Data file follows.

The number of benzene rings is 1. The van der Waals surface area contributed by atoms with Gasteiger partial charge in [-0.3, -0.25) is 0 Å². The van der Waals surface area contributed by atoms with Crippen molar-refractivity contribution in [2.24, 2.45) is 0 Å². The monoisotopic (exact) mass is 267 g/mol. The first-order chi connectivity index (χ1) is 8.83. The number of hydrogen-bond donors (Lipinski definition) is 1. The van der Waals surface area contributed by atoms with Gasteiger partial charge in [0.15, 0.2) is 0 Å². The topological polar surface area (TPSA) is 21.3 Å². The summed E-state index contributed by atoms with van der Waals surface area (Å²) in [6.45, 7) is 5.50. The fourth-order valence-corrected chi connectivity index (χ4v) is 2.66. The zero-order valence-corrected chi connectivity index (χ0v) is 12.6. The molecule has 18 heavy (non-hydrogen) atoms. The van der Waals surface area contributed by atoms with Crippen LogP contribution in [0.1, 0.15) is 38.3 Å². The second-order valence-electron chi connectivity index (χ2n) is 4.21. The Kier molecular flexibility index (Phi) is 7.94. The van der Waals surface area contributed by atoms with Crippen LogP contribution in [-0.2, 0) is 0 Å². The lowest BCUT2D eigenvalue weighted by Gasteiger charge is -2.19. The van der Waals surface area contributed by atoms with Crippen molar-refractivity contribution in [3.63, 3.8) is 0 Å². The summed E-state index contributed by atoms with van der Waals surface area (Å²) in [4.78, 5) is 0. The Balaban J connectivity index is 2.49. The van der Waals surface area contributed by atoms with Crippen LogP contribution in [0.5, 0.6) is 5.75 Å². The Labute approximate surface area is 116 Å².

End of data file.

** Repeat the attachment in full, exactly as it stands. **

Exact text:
The number of benzene rings is 1. The van der Waals surface area contributed by atoms with Gasteiger partial charge in [-0.3, -0.25) is 0 Å². The van der Waals surface area contributed by atoms with Crippen molar-refractivity contribution in [2.24, 2.45) is 0 Å². The monoisotopic (exact) mass is 267 g/mol. The first-order chi connectivity index (χ1) is 8.83. The number of hydrogen-bond donors (Lipinski definition) is 1. The van der Waals surface area contributed by atoms with Gasteiger partial charge in [0.15, 0.2) is 0 Å². The topological polar surface area (TPSA) is 21.3 Å². The summed E-state index contributed by atoms with van der Waals surface area (Å²) in [6.45, 7) is 5.50. The fourth-order valence-corrected chi connectivity index (χ4v) is 2.66. The zero-order valence-corrected chi connectivity index (χ0v) is 12.6. The molecule has 18 heavy (non-hydrogen) atoms. The van der Waals surface area contributed by atoms with Crippen LogP contribution in [0.1, 0.15) is 38.3 Å². The second-order valence-electron chi connectivity index (χ2n) is 4.21. The Kier molecular flexibility index (Phi) is 7.94. The van der Waals surface area contributed by atoms with Crippen LogP contribution in [-0.2, 0) is 0 Å². The lowest BCUT2D eigenvalue weighted by Gasteiger charge is -2.19. The van der Waals surface area contributed by atoms with Crippen molar-refractivity contribution in [3.63, 3.8) is 0 Å². The summed E-state index contributed by atoms with van der Waals surface area (Å²) in [4.78, 5) is 0. The Balaban J connectivity index is 2.49. The van der Waals surface area contributed by atoms with Crippen LogP contribution in [0.5, 0.6) is 5.75 Å². The Labute approximate surface area is 116 Å².